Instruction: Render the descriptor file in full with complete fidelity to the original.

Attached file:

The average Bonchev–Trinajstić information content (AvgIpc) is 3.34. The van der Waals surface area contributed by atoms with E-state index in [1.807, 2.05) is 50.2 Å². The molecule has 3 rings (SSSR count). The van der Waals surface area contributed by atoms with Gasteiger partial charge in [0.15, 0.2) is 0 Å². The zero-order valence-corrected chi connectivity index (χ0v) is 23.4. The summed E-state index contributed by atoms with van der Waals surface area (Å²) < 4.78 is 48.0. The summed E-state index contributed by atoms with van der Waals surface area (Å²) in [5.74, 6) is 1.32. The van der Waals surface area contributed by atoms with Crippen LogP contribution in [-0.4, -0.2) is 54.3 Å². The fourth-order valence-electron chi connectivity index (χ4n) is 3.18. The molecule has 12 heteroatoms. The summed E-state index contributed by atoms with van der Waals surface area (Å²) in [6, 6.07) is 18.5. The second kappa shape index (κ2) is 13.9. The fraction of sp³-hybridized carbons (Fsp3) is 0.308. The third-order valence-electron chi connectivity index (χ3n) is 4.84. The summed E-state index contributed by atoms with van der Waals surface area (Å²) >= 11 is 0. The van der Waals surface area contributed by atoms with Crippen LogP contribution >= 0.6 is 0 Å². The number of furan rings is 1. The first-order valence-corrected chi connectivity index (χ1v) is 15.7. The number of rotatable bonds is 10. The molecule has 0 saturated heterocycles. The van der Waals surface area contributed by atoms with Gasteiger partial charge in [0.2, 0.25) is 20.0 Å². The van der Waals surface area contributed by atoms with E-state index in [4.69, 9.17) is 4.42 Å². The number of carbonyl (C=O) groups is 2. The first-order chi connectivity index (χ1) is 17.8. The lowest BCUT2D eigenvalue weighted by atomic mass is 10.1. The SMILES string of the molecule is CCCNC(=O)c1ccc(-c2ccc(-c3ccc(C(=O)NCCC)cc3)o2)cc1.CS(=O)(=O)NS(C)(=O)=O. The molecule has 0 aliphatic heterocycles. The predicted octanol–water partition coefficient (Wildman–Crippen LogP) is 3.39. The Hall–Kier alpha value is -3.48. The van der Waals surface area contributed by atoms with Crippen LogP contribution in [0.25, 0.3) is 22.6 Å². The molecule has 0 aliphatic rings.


The average Bonchev–Trinajstić information content (AvgIpc) is 3.34. The van der Waals surface area contributed by atoms with E-state index in [1.807, 2.05) is 50.2 Å². The molecule has 3 rings (SSSR count). The van der Waals surface area contributed by atoms with Gasteiger partial charge in [0.15, 0.2) is 0 Å². The zero-order valence-corrected chi connectivity index (χ0v) is 23.4. The summed E-state index contributed by atoms with van der Waals surface area (Å²) < 4.78 is 48.0. The summed E-state index contributed by atoms with van der Waals surface area (Å²) in [5.74, 6) is 1.32. The van der Waals surface area contributed by atoms with Crippen LogP contribution in [-0.4, -0.2) is 54.3 Å². The fourth-order valence-electron chi connectivity index (χ4n) is 3.18. The molecule has 12 heteroatoms. The summed E-state index contributed by atoms with van der Waals surface area (Å²) in [6, 6.07) is 18.5. The second kappa shape index (κ2) is 13.9. The fraction of sp³-hybridized carbons (Fsp3) is 0.308. The third-order valence-electron chi connectivity index (χ3n) is 4.84. The summed E-state index contributed by atoms with van der Waals surface area (Å²) >= 11 is 0. The van der Waals surface area contributed by atoms with Crippen LogP contribution >= 0.6 is 0 Å². The number of furan rings is 1. The first-order valence-corrected chi connectivity index (χ1v) is 15.7. The number of rotatable bonds is 10. The molecule has 0 saturated heterocycles. The van der Waals surface area contributed by atoms with Gasteiger partial charge in [0.2, 0.25) is 20.0 Å². The van der Waals surface area contributed by atoms with E-state index in [4.69, 9.17) is 4.42 Å². The number of carbonyl (C=O) groups is 2. The first-order chi connectivity index (χ1) is 17.8. The lowest BCUT2D eigenvalue weighted by atomic mass is 10.1. The SMILES string of the molecule is CCCNC(=O)c1ccc(-c2ccc(-c3ccc(C(=O)NCCC)cc3)o2)cc1.CS(=O)(=O)NS(C)(=O)=O. The molecule has 0 aliphatic heterocycles. The predicted octanol–water partition coefficient (Wildman–Crippen LogP) is 3.39. The Hall–Kier alpha value is -3.48. The van der Waals surface area contributed by atoms with Crippen LogP contribution in [0.25, 0.3) is 22.6 Å². The molecule has 0 aliphatic rings.